Reversing the two parties' fiscal policies would be more difficult. The Republicans have been pro-business ever since the Civil War. The Democrats have been pro-labor and pro-middle class ever since the Great Depression, or possible as early as Bryan's "Cross of Gold" speech. I suppose if you could remove the Civil War from the mix and leave the Democrats as the governmental minimalists and the Republicans as the governmental activists then you might get fiscally conservative Democrats and fiscally liberal Republicans, but even that is not guaranteed.
I mean at least reversing social positions, but reversing fiscal position is also welcome.

There are several ways to make GOP both fiscally and socially liberal (in American meaning):
Fiscally, the GOP was a big spender during the 19th century. Keep Lincoln alive then we can have them championing "greenback" policy rather than a Gold Standard - Lincoln wold have sufficient political capital to pull it off.

A Gold Republican, let's say McKinley, winning in 1888 and 1892 and getting blame for the Panic instead of Grover Cleveland. Grover Cleveland then pull a McKinley in 1896, cementing the Democrats' position as a pro-Gold, pro-Business party. Meanwhile, instead of gaining ground in 1888 and just sidelined after that like IOTL, the Silver Republicans now would be able to neutralize the Gold faction.

Theodore Roosevelt winning in 1912, leading to a progressive Republican winning in 1916, following by a Conservative Democrat victory in 1920 (the Progressivism would have burnt out and even become unpopular by then). Or more simply, have Charles Evans Hughes winning in 1916. A Conservative Democrat victory means a Democrat-dominated 1920s. Then, in 1932, a Progressive Republican (Irvine Lenroot/Robert LaFollette Jr/Hiram Johnson...) wins the election and launches the ATL New Deal.
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Old December 17th, 2017, 05:09 PM   #7

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IIRC...
both democrats and Republicans wanted Dwight Eisenhower to be their Presidential candidates in 1952.
suppose Ike had gone democrat. the Republicans would have probably countered with Robert Taft and lost. Ike would have had huge support among Southern conservatives and blue-collar workers everywhere. and he would have made sure the democrats would not be 'soft on communism'.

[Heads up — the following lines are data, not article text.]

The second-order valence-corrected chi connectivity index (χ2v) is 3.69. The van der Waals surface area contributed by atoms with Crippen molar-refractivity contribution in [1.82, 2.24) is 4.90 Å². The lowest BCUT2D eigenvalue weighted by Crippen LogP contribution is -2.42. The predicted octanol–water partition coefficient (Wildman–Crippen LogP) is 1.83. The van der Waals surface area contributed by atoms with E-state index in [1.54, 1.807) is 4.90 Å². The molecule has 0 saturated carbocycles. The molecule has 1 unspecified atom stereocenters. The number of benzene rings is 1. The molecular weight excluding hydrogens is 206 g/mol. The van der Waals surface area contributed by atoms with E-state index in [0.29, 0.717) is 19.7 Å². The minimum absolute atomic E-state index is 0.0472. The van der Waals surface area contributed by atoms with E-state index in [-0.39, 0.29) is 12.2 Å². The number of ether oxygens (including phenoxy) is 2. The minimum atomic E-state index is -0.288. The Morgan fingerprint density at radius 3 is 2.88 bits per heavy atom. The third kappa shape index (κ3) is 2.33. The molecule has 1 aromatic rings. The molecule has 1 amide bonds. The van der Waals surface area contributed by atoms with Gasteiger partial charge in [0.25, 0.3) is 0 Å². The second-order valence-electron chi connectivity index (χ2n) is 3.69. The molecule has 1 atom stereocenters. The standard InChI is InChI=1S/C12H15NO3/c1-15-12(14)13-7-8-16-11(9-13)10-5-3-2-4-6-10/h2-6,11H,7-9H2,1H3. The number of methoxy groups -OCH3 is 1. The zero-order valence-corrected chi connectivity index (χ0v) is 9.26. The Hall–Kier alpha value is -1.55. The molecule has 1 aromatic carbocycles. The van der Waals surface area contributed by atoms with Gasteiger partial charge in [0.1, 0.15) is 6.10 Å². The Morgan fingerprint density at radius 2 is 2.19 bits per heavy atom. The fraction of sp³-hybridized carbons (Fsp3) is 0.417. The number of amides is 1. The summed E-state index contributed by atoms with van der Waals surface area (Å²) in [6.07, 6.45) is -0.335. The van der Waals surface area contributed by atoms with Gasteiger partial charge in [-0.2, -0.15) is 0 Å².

with the center/right firmly in democrat hands the Republicans would have had no choice but to go left. possibly Romney in 1960 and/or Nelson Rockefeller in 1964.
without the welfare state, cities might well have trended Republican in the 1960s/70s. JFK and RFK could have continued as moderate/conservative leaders (neither was as liberal as Ted would be).
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Old December 17th, 2017, 09:27 PM   #8
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Quote:
Originally Posted by sailorsam View Post
IIRC...
both democrats and Republicans wanted Dwight Eisenhower to be their Presidential candidates in 1952.
suppose Ike had gone democrat. the Republicans would have probably countered with Robert Taft and lost. Ike would have had huge support among Southern conservatives and blue-collar workers everywhere. and he would have made sure the democrats would not be 'soft on communism'.
with the center/right firmly in democrat hands the Republicans would have had no choice but to go left. possibly Romney in 1960 and/or Nelson Rockefeller in 1964.
without the welfare state, cities might well have trended Republican in the 1960s/70s. JFK and RFK could have continued as moderate/conservative leaders (neither was as liberal as Ted would be).
Well, Ike was essentially a Rockefeller Republican and he hated the Democrats.

Another problem is that the New Deal had already cemented the Democrat's left-wing economic position forever.

With a postwar POD, I am thinking about 4 chains of events:
1) LaFollette Jr beating McCarthy, who then fades away. Then, LaFollette somehow filled the role of McCarthy, form a "LaFollette Comittee'' to investigate communism but finding nothing new. Such actions would give him a reputation as the party's "Mr. Anti-Communism" and hence would cause a lot of the Republicans to lose their hostility to La Follette despite his still generally liberal record on domestic issues. Then, in 1948, Dewey won the election with LaFollette as running mate instead of Earl Warren, who then would go to the Supreme Court. Anyway, Richard Nixon, McCarthy and Goldwater and Co would be neutralized by Dewey.

2) Robert Taft picking Henry Cabot Lodge as running mate, then won in 1952. Then he died in office and was succeeded by Cabot Lodge, who managed to get re-elected in 1956. A two-term Cabot Lodge presidency would anger every single Southerner. Meanwhile, the 1952 election being closer could prevent Goldwater from being elected.

3) Nixon winning in 1960 and somehow still getting assassinated in 1964 like JFK, succeeded by Henry Cabot Lodge Jr, who then managed to anger the whole Solid South during his two terms.

4) Eisenhower choosing Cabot Lodge as VP instead of Nixon, who then fades away. Cabot Lodge manages to win the 1960 election.

Last edited by Thomson1190; December 17th, 2017 at 09:29 PM.
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Old December 26th, 2017, 02:03 PM   #9
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Of course back around 1850 to 1870 the Republican party was much more what could be called "liberal" and the Democratic Party was much more what could be called "conservative".

Since then two parties have changed and rearranged their stances on various issues until their present alignment became more or less permanent a few decades ago, though their positions are likely to change at some future times in ways that can't be predicted now.